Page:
Cyclist single-wheeledly tackles moutainous terrain

Like so many other Williams students, Robby Cuthbert ’11 truly takes advantage of the College’s rural setting – running, hiking and cross-country skiing on the surrounding trails as weather permits. But unlike the rest of us, Cuthbert is perhaps the only student who can add “mountain unicycling” to the list.

“I don’t know how you guys found about this,” was the Pittsfield native’s modest reaction to a request to be interviewed. “I don’t really ride it around campus that much, I mostly use it on the trails.” But Cuthbert seriously underestimated just how fascinating the rest of us find racing down a rocky slope on naught but one wheel.

Mountain unicycling is not to be confused with regular unicycling (a term I use relatively here). A normal unicycle may be fit for a bear to totter around a sawdust circus ring, but mountain unicycling is an adventure sport with a growing following. It has all the dangers and thrills of mountain biking, but with half the wheelage. Like their biking counterparts, mountain unicyclists ride down rough trails, jumping off and over things, presumably with some pretty significant wipeouts from time to time.

But Cuthbert’s unicycle is up to the task. While a more conventional model would consist of a thin wheel with delicate metal spokes, Cuthbert’s unicycle has a thick, four-inch tire with rugged grip. It’s truly an off-road vehicle, even if it’s not the most conventional one. “It’s good to keep the wheel deflated a little bit so you can bounce on it,” he said.

Yet even Cuthbert started with the basics. His parents gave him his first unicycle at age seven, which I’m fairly certain means they don’t get to complain about his love of the sport at present. In fact, Cuthbert’s parents fostered his passion for single-wheeled modes of transportation by sending him to circus camp.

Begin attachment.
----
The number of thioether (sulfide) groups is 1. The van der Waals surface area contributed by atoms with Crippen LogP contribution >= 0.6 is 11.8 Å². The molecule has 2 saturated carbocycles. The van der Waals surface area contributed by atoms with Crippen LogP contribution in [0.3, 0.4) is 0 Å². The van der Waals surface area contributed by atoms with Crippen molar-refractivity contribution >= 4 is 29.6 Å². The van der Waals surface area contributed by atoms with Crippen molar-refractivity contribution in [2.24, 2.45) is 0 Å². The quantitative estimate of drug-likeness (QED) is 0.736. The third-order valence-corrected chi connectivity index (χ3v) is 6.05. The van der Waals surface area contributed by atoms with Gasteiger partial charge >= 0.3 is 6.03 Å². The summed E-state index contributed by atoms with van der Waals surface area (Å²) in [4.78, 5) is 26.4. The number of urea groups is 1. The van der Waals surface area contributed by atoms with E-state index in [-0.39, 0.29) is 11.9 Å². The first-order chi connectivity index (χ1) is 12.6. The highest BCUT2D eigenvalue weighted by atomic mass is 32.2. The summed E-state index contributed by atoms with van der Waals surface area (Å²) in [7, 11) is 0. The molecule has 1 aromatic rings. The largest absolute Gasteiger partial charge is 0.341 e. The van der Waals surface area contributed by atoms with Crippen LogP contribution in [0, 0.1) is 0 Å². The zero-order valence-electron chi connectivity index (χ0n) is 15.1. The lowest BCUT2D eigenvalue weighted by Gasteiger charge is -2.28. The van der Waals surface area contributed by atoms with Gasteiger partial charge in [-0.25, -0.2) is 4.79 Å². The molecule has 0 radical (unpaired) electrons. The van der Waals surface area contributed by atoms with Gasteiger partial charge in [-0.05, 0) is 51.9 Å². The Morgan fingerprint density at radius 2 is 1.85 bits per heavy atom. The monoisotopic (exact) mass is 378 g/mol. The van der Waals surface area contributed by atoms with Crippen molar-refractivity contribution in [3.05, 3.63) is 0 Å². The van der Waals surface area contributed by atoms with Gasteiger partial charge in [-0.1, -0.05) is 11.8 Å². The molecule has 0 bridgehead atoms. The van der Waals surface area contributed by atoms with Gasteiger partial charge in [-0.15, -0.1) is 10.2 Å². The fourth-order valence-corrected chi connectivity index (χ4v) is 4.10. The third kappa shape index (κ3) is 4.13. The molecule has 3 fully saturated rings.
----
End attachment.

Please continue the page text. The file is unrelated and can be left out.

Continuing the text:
“I started going to circus camp when I was eight,” he said. “Although I would like to say that I tried to avoid clowns while I was there. Most people think that just because I was at circus camp I was around clowns, but I actually really dislike them. I went for a few years and even became a camp counselor there. We’d just learn about to unicycle, walk on stilts and I even learned to juggle there.”

Though unicycling held his attention during his early years, Cuthbert soon mastered it and grew bored with it as he grew older, like an aluminum velveteen rabbit. Finally, six years ago, Cuthbert discovered mountain unicycling and a whole new world of extreme balancing sports opened up to him.

“There is a store that I work at over the summer and some of the guys would unicycle in the park behind the store. I had never heard of it before, but when they found out that I could unicycle, they told me I should try mountain unicycling. From then on, I’ve just kept it up,” Cuthbert said.

Cuthbert’s favorite local spot is the Taconic Crest, a trail made all the more impressive once you realize the mechanical challenges specific to unicycling. For starters, there’s the whole balance thing. On top of that, unicycles also have no gears, meaning the only way to get up a hill is through leg strength and sheer force of will. And while the descent might be easier on the quads, it may be less so on the psyche, as the unicycle has no breaks and the only way to slow down is to pedal backwards. “It’s like the rush of mountain biking, but you have to focus so much more on your path,” Cuthbert said.

Taking all this into account, I had to ask the obvious question: Had Cuthbert ever had any unicycling accidents? He answered that, yes, there had been one incident when he had been jumping off a six-foot ledge in the rain. “The unicycle shot out from under me, and I hit my head on a rock,” he shrugged as I shuddered. “It was fine,” he added.

While Cuthbert calls unicycling “totally weird in general,” he enjoys the exercise as an alternative to three-hour runs. “It’s more fun and a great workout,” he said. Considering all the difficulties of unicycling – rocks, balance, strength, etc. – Cuthbert simply explained that he also enjoys the added mental challenge.

I asked Cuthbert if he would recommend mountain unicycling to other Williams students, even those of us who don’t have circus camp experience in our background. While he admitted it wasn’t the easiest sport to get into, he did promise that it was “totally worth it” once you got the basics down. I can only hope that it’s a sport that starts gaining ground at Williams, one wheel at a time.